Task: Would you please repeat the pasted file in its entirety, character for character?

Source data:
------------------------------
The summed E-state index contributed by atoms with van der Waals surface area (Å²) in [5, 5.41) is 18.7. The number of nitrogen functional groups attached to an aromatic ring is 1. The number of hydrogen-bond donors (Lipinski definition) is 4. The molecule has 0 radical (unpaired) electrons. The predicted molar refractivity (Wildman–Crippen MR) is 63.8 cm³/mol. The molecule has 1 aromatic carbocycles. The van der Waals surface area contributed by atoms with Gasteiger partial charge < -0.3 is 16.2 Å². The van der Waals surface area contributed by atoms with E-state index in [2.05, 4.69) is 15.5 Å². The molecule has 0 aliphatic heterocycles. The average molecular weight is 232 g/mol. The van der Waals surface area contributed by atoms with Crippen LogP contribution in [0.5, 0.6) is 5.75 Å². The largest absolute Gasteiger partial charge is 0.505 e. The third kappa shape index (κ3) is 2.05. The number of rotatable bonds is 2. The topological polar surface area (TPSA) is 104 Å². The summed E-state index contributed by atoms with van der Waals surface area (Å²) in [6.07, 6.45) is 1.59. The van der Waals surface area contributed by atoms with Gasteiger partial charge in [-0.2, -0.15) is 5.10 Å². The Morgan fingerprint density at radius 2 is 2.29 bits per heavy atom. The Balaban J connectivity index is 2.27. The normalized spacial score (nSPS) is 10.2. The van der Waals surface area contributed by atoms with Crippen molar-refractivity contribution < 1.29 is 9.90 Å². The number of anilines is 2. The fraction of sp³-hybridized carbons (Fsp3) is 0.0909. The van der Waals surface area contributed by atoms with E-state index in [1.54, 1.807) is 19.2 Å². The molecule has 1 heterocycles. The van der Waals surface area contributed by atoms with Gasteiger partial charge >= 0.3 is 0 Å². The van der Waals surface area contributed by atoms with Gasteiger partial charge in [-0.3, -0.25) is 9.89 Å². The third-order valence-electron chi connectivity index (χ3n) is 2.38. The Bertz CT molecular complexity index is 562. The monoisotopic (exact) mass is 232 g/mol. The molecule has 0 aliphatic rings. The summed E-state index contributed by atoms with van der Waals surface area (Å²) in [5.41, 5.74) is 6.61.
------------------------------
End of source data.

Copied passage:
The summed E-state index contributed by atoms with van der Waals surface area (Å²) in [5, 5.41) is 18.7. The number of nitrogen functional groups attached to an aromatic ring is 1. The number of hydrogen-bond donors (Lipinski definition) is 4. The molecule has 0 radical (unpaired) electrons. The predicted molar refractivity (Wildman–Crippen MR) is 63.8 cm³/mol. The molecule has 1 aromatic carbocycles. The van der Waals surface area contributed by atoms with Gasteiger partial charge < -0.3 is 16.2 Å². The van der Waals surface area contributed by atoms with E-state index in [2.05, 4.69) is 15.5 Å². The molecule has 0 aliphatic heterocycles. The average molecular weight is 232 g/mol. The van der Waals surface area contributed by atoms with Crippen LogP contribution in [0.5, 0.6) is 5.75 Å². The largest absolute Gasteiger partial charge is 0.505 e. The third kappa shape index (κ3) is 2.05. The number of rotatable bonds is 2. The topological polar surface area (TPSA) is 104 Å². The summed E-state index contributed by atoms with van der Waals surface area (Å²) in [6.07, 6.45) is 1.59. The van der Waals surface area contributed by atoms with Gasteiger partial charge in [-0.2, -0.15) is 5.10 Å². The Morgan fingerprint density at radius 2 is 2.29 bits per heavy atom. The Balaban J connectivity index is 2.27. The normalized spacial score (nSPS) is 10.2. The van der Waals surface area contributed by atoms with Crippen molar-refractivity contribution < 1.29 is 9.90 Å². The number of anilines is 2. The fraction of sp³-hybridized carbons (Fsp3) is 0.0909. The van der Waals surface area contributed by atoms with E-state index in [1.54, 1.807) is 19.2 Å². The molecule has 1 heterocycles. The van der Waals surface area contributed by atoms with Gasteiger partial charge >= 0.3 is 0 Å². The van der Waals surface area contributed by atoms with Gasteiger partial charge in [-0.3, -0.25) is 9.89 Å². The third-order valence-electron chi connectivity index (χ3n) is 2.38. The Bertz CT molecular complexity index is 562. The monoisotopic (exact) mass is 232 g/mol. The molecule has 0 aliphatic rings. The summed E-state index contributed by atoms with van der Waals surface area (Å²) in [5.41, 5.74) is 6.61.